Jack the Ripper didn’t just kill with a knife, he mutilated and disemboweled victims – all females – all prostitutes – removing organs such as kidneys and uteruses and his crimes seemed to portray an abhorrence for the entire female gender.
Jack the Ripper was a serial killer in the year 1888 – his victims were women – all prostitutes – in or near the Whitechapel district of London’s East End.
While most believe that Jack The Ripper took five lives referred to as “The Canonical Five” others believe that the Ripper claimed the lives of up to 11 women.
All five killings attributed to Jack The Ripper took place within a mile of each other from August 7th to November 9, 1888.
Over a century there have been countless investigations claiming definitive evidence of the brutal killer’s identity, but his real name and motive are still unknown.
Jack the Ripper Murders
The infamous killings that began in August 1888 stood out from other violent crime of the time: Marked by sadistic butchery, they suggested a mind more sociopathic and hateful than most citizens could comprehend.
Mary Ann Nichols
On August 31, 1888, at 3:40 a.m., the body of the first victim, Mary Ann Nichols was found in Buck’s Row in Whitechapel.
The body was discovered by a man named Charles Cross who was walking along Buck’s row when he noticed a bundle towards the western end.
When the police arrived on the scene Mary Ann was found on her back, her throat was severely slashed and she was disemboweled.
After further investigation, it became evident that she had been dead for about half-hour meaning the killer was nearby when Cross saw the body.
The body of Annie Chapman was found at 29 Hanbury street, her body was discovered by a man named John Davis, who lived nearby at the 29th Hanbury Street building.
Similar to Mary Ann, Annie’s throat was cut but this time the violence escalated, the murderer took her womb.
It was clear that the killer might be a doctor or someone with anatomical knowledge from the way the womb was removed.
After the police got the letters by Jack The Ripper about the killings, on September 30th, 1888 the body of Elizabeth Stride was found on Berner Street by a man named Louis Diemschutz.
This time there wasn’t much violence involved which led police to believe that the murder was interrupted when Louis approached.
When Elizabeth stride was examined it was determined that she was dead for 30 minuted around 1:15 A.M.
Shockingly 45 minutes after the body of Elizabeth Stride was found, another body was found in Mitre Square, just west of the stride murder.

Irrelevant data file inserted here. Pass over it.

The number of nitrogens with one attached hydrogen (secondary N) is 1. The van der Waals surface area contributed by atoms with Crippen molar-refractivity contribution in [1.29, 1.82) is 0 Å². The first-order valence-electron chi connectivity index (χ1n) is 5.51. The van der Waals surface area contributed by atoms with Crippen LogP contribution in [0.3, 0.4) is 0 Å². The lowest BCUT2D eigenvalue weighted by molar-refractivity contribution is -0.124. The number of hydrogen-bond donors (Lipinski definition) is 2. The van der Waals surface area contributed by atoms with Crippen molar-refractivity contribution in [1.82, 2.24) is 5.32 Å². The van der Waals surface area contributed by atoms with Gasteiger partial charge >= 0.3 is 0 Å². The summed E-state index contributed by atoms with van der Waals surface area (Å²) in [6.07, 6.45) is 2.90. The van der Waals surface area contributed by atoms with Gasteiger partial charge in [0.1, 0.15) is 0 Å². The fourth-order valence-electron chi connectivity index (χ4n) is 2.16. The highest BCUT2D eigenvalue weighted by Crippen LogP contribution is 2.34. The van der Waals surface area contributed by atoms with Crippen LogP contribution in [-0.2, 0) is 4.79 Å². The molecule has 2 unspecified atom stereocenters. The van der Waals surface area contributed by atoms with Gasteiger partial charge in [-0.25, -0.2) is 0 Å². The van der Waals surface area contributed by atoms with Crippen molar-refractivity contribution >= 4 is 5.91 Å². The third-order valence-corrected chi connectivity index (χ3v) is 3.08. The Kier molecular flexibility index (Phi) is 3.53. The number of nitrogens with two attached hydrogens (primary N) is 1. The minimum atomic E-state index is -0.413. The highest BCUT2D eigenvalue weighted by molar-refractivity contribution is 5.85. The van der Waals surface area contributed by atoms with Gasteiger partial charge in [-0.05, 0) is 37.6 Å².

A woman named Catherine Eddowes was the second victim in the same night by the Ripper. Her body was severely mutilated, including her face. Her uterus was removed as well as her left kidney.
Apron of Catherine Eddowes as a clue
After the murder of Catherine, Jack the Ripper went back towards Elizabeth Stride murder site, where he dropped one of the few solid clues in the entire case.
A piece of Catherine Eddowes apron was discovered near the scene of the crime. The apron was found by Alfred Long, in the doorway of an apartment block near Goulston street, a nearby street east of the Eddowes murder site.
A message was written in chalk near this apron which read:
“The Juwes are the men that will not be blame for nothing.”
Later a postcard was received dated October 1st and written by someone claiming to be the Ripper with similar handwriting.
I was not codding dear old Boss when I gave you the tip, you’ll hear about Saucy Jacky’s work tomorrow double event this time number one squealed a bit couldn’t finish straight off hand not the time to get ears for police, thanks for keeping last letter back till I got to work again.
Jack The Ripper
After the letter was received police spent a week searching every house in the East Densworth slums but found nothing. A man named George Lusk received a letter, the letter was signed “FROM HELL,” and it was delivered in a box with half a human kidney.
The kidney was believed to be Catherine Eddowes’ missing kidney, but later if was found out to be a prank by a medical student.
On November 9, 1888, the body of the fifth and final canonical victim, Mary Kelly was found at 13 Millers’ courts in her bed by her landlord assistant who was seeking rent.
The final Canonical murder was by far the most gruesome as her body was disemboweled and “virtually skinned down“. “The sight that we saw I cannot drive away from my mind, it looked more like the work of a devil than of a man” described the landlord.
These were the 5 victims of Jack the Ripper but many believe that the numbers go up to 11.
Who was Jack The Ripper?
When aggregating eyewitness testimonies of those who believed they saw the ripper a rough outline of the killer can be visualised.
- It can be assumed that he was 25 to 35 years old,
- Roughly 5’5” to 5 foot 7 inches.
- Stocky, with a fair complexion and a moustache.
- He was seen wearing a dark overcoat and a dark hat.
The Scotland Yard’s Violent Crime Command Team described Jack the Ripper in Appearance as “perfectly sane, frighteningly normal and yet capable of extraordinary cruelty.
Jack The Ripper Suspects
With surgical precision, the killer was believed to be a doctor or someone with anatomical knowledge. Sir Melville McNaughton, the head of the Criminal Investigation Department had a general suspicion of who the killer was. He made a list that finally narrowed down to three suspects.
Montague Johnson Druitt
McNaughton wrote in his notes “From Private information, I have little doubt but that his(Druitt) own family suspected this man of being the Whitechapel murderer; it was alleged that he was sexually insane.“